The Duncan Banner

January 22, 2014

Marlow, Central High, Velma-Alma move on in tourney

John McKelvey
The Duncan Banner

VELMA — On the second day of the Stephens County Tournament, the boys teams took the court for the first time. Marlow, Central High, Velma-Alma and Empire took to the court to determine Thursday’s semifinal matchups.

The host, No. 2 Velma-Alma Comets, held nothing back in a dominating 64-36 win against No. 7 Empire.

Making quick work of the outsized Bulldogs, the home team went up 12-4 in the first quarter. Senior Jaz Gayanich nailed three three-pointers and had 12 points in just the first half. Eight Comets contributed on offense to reach the 32-15 halftime lead. It was exactly the business-like win coach Kenny Bare had been hoping for.

“Day one of the tournament, you want to be sure you get to the winners side,” Bare said. “We came out ready to play, and I’m proud of the way our guys played.”

Gayanich finished with 22 points. The six-foot six-inch forward couldn’t be stopped offensively, and he made some key blocks on defense. His intensity was up all night as the senior said he wanted the Comets to keep improving.

“We needed to step up our game and, as the team leader, I needed to step up my game as well,” Gayanich said.

Size was a reoccurring theme throughout the night. Bare ran plays exploiting Empire’s frontcourt. One of them was a lob to senior Connor Sullivan near the basket, which the team ran efficiently. The forward would bring down the pass and either put in the layup or pass it off for an easy bucket.

Empire did have moments to show its improvement on the offensive end since the beginning of the season. Most of the highlights came from junior Evan Whitt, who led the Bulldogs with 17 points.

 The No. 4 Marlow Outlaws didn’t have any trouble in their 100-71 victory against No. 5 Frederick.

Junior Zac Beasler hit five three-point shots in the first half to put the Outlaws on the straight and narrow with a 51-31 lead. The shots just kept falling for the team wearing blue, and even when they bounced out occasionally, senior Trey Coffman cleaned up inside.

“He rebounds hard and plays hard under the basket,” Beasler said. “He really helps our team out in that part of the game.”

Coffman finished with 27 points to be Marlow’s leading scorer, though three other players — Beasler, Senior Wes Coast and sophomore Braeden O’Dell — scored in the double digits. The Outlaws stayed consistent on the offensive even when the subs came into the game. Eleven Marlow players got on the score sheet.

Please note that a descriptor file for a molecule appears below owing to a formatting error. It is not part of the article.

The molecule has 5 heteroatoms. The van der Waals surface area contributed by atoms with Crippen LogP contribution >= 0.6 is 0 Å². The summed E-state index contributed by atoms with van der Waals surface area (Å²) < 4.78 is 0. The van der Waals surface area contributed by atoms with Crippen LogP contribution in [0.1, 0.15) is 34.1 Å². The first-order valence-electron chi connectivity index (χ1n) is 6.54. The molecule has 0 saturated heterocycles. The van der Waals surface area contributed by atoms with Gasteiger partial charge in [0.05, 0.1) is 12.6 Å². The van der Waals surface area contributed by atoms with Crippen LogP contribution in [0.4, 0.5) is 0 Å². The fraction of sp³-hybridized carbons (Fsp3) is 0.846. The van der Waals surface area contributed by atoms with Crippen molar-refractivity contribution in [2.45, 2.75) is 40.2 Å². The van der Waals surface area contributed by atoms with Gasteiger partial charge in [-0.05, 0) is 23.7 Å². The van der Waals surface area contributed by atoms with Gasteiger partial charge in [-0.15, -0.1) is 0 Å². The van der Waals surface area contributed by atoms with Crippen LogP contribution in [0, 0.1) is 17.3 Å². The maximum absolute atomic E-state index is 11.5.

“To have that many people on the bench contributing, that means our future is good too,” Coffman said.

The Bombers’ best ammunition was its outside shooting. They dropped eight deep bombs to keep the score closer than the game felt, but the biggest three-pointer belonged to Marlow’s Johnathan Shufeldt. With less than a minute to play, Shufeldt brought the crowd to its feet by stroking in a corner three to get the score into triple digits. It was a moment that meant a lot to Coffman.

“It was awesome we scored 100. I don’t remember the last time Marlow’s done that or if they have ever done that before,” Coffman said.

The last time Marlow pushed the scoreboard to triple-digits was before Coffman was even born. Coach Kirk Harris confirmed it was against Comanche’s junior varsity in 1991.

No. 3 Central High kept the northern Stephens County teams rolling with a 56-51 victory against No. 6 Ryan.

It looked like it was going to be a battle early, but the Bronchos won the second quarter 20-6 to solidify a 40-19 halftime rout. Ryan hung around 15 to 18-point deficit range for most of the night, but made a surge in the fourth quarter, which they won 21-9. Still, they couldn’t overcome that vital period of play, which had got them so far behind. Coach John Nease said the early domination was because of a culmination of improvements the team has tried to make.

The biggest difference between the two halves was Central High’s leading scorers. Seniors John Repp and Kevin Harris combined for 28 points in the first half but were held to just two points apiece in the second half.

“We just tried not to force the ball,” Harris said. “We did what our coach told us to do. We just tried to move the ball and if we had a wide open layup, we could take it.”